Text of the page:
Andy: So NEST iON is growing, its product is being embraced by the law enforcement community in Europe, and he’s getting strong interest from the U.S. as well. So when we asked Boris about his decision to expand in the Rochester area, he said there were three primary reasons. Number one, talent, number two, facilities, number three market access. We’re going to look at each of these one by one.

Patience: Let’s start with number one, talent. Boris told us that he first lived in Europe in Ireland, Germany, France, and the U.K., but he just couldn’t find the talent he needed. What was that factor that you weren’t able to find in those European countries that you then found in the U.S.?

Boris: Okay. First is the talent because in Europe, to find people with battery knowledge, impractical, because in Europe, there are a lot of, in our technology, knowing all the technology, there are a lot of experience in theoric areas, but later when you want to transfer the theoric to the practice, this is very, very difficult. Yeah, this is the principal reason.

Patience: So there are two other people we interviewed for this story, and unfortunately, both of them are named Matt. We’ll start with Matt Hurlbutt, Executive Vice President of the Greater Rochester Enterprise. Here’s his perspective on the talent pool in the Rochester region.

Matt Hurlbutt Greater Rochester Enterprise: Well, the interesting thing about Rochester and it kind of goes back to the Kodak legacy, is the fact that we’ve got people with outstanding… People and facilities, especially the people, with outstanding material science capabilities. And that can be in chemistry, nanotechnology, optics, imaging, and the physical sciences.

Patience: So yes, Rochester has well-known companies like Kodak and Xerox that have downsized significantly. And in the battery and energy storage space, there are companies like Ultra-Life Battery and a General Motors fuel cell facility that have shed staff as well. So, there’s a concentration of available talent, really smart technical people that are actually a perfect fit with NEST iON’s needs, and that’s one of the key things Rochester talks with companies about like NEST iON.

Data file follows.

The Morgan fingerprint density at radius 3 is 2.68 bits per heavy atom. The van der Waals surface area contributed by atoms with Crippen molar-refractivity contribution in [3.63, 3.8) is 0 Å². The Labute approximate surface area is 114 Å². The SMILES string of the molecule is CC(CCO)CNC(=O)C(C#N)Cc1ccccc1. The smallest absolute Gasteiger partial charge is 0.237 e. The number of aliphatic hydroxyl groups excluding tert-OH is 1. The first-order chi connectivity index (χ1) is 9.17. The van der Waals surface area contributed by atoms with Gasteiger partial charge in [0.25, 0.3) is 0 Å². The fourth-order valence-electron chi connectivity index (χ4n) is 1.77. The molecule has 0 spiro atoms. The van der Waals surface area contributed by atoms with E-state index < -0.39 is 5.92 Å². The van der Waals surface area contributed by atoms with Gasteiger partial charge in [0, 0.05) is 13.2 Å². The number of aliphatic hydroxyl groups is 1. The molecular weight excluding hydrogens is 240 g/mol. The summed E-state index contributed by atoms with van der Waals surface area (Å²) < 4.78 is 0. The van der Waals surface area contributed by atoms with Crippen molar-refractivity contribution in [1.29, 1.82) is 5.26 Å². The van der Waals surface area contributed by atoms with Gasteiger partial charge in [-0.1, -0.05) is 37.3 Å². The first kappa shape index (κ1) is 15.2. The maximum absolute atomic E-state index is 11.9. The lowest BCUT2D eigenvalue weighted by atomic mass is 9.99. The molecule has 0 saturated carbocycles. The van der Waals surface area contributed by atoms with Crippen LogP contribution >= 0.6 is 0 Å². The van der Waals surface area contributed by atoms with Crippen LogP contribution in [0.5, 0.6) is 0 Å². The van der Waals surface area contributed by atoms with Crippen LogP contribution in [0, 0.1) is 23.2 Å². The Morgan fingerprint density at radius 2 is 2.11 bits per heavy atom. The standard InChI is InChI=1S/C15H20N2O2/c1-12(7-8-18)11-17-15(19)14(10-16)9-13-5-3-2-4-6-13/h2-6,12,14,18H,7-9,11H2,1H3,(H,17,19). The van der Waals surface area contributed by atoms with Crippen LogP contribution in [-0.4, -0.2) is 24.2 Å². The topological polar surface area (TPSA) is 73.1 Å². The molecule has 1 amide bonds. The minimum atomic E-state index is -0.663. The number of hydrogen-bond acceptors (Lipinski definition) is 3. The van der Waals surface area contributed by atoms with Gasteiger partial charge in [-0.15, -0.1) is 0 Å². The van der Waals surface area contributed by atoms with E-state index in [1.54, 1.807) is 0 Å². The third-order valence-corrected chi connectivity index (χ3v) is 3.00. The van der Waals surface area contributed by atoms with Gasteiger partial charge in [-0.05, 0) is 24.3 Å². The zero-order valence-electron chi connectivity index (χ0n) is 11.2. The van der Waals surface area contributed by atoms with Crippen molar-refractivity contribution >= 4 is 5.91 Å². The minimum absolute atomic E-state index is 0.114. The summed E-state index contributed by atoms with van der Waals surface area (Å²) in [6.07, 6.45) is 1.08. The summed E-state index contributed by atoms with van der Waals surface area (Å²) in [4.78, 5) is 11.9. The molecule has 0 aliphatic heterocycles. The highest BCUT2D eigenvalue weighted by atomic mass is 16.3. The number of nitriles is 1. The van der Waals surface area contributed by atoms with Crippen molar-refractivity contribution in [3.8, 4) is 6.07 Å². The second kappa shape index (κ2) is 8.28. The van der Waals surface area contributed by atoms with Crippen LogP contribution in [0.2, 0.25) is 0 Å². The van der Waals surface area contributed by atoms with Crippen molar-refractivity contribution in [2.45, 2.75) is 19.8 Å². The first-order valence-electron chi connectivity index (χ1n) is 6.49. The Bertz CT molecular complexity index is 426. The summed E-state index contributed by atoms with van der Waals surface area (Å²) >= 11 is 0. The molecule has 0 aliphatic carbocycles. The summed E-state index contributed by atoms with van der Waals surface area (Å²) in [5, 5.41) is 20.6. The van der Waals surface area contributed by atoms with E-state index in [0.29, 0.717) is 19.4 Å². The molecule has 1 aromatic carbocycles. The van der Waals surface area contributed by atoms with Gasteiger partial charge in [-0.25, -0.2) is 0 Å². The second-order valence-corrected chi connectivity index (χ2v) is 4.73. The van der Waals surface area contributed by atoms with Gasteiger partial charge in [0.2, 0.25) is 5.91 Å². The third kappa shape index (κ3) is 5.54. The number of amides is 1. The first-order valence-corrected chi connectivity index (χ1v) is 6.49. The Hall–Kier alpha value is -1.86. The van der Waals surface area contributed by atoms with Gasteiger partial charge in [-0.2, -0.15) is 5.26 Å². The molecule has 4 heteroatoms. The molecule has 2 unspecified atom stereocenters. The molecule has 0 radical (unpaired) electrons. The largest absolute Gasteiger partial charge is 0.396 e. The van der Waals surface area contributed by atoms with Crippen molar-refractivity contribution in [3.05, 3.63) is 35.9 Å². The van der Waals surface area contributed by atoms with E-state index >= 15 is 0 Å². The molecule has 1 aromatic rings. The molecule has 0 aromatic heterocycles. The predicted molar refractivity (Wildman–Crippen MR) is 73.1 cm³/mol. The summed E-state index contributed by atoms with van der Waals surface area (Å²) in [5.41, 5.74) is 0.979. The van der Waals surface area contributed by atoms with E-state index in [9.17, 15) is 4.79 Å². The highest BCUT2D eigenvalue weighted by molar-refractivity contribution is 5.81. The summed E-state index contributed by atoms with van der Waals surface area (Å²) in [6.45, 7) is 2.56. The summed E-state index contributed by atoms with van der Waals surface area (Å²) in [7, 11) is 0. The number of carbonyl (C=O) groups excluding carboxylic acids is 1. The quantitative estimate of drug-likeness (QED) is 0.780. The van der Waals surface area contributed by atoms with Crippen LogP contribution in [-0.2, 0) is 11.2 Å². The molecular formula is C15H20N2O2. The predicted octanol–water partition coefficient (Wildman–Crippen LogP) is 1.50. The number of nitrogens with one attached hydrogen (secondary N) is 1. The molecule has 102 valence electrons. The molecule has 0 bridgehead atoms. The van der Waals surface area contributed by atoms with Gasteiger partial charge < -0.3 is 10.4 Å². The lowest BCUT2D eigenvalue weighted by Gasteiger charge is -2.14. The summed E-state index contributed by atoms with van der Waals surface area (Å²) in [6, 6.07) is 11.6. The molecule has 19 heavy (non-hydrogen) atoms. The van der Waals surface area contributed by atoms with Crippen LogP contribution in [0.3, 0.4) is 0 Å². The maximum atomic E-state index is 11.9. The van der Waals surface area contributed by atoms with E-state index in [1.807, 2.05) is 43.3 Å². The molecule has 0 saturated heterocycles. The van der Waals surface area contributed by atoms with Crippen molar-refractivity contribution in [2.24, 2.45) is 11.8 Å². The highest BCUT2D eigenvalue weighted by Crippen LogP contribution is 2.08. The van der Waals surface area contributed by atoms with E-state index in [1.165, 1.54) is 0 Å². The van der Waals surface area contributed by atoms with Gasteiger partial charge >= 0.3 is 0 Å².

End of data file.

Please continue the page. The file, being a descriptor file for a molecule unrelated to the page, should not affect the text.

Andy: And that brings us to the second item on Boris’s list, facilities. It also brings us to the second Matt in our story. An energy consultant named Matt Fronk. Matt Fronk has a deep knowledge of the battery and storage industry, but he also knows Rochester really well, where he was director of the General Motors facility here for 19 years. He met Boris when he was just starting to look at the United States through a program called New York-BEST, which stands for New York Battery and Energy Storage Technology Consortium.

Matt Fronk (Matt Fronk & Associates): So I’ve known Boris I’m gonna say about a year and a half or so, and first was introduced to me by some of the folks at New York-BEST. He was interested in coming to the United States and had… He was referred to me to really start some discussions on what he would need. So I think that’s really how the process really started, really trying to understand where he was in his development, what he would need when he came to the U.S., and he was looking for a particular set of clients in the U.S. and needed a U.S. presence. So, that’s really how the process got started and we spent a lot of time talking about what he would need.

So for example, I know he’s had some discussions with some of our local universities. We made the connections there for him. He has a spot at Kodak Eastman Business Park and has a laboratory there with some of his people, and he’s also gonna be taking advantage of some of the role to role coding capability that Kodak has from their film days. So many companies are starting to do that as well.

Andy: Matt Fronk just referenced the Eastman Business Park, a 2.5 million square foot facilities that is owned by Kodak. Of course there are literally thousands of business parks in America, but this one was really critical to Boris and NEST iON because it had the technical equipment he needed for both R&D, as well as small scale manufacturing.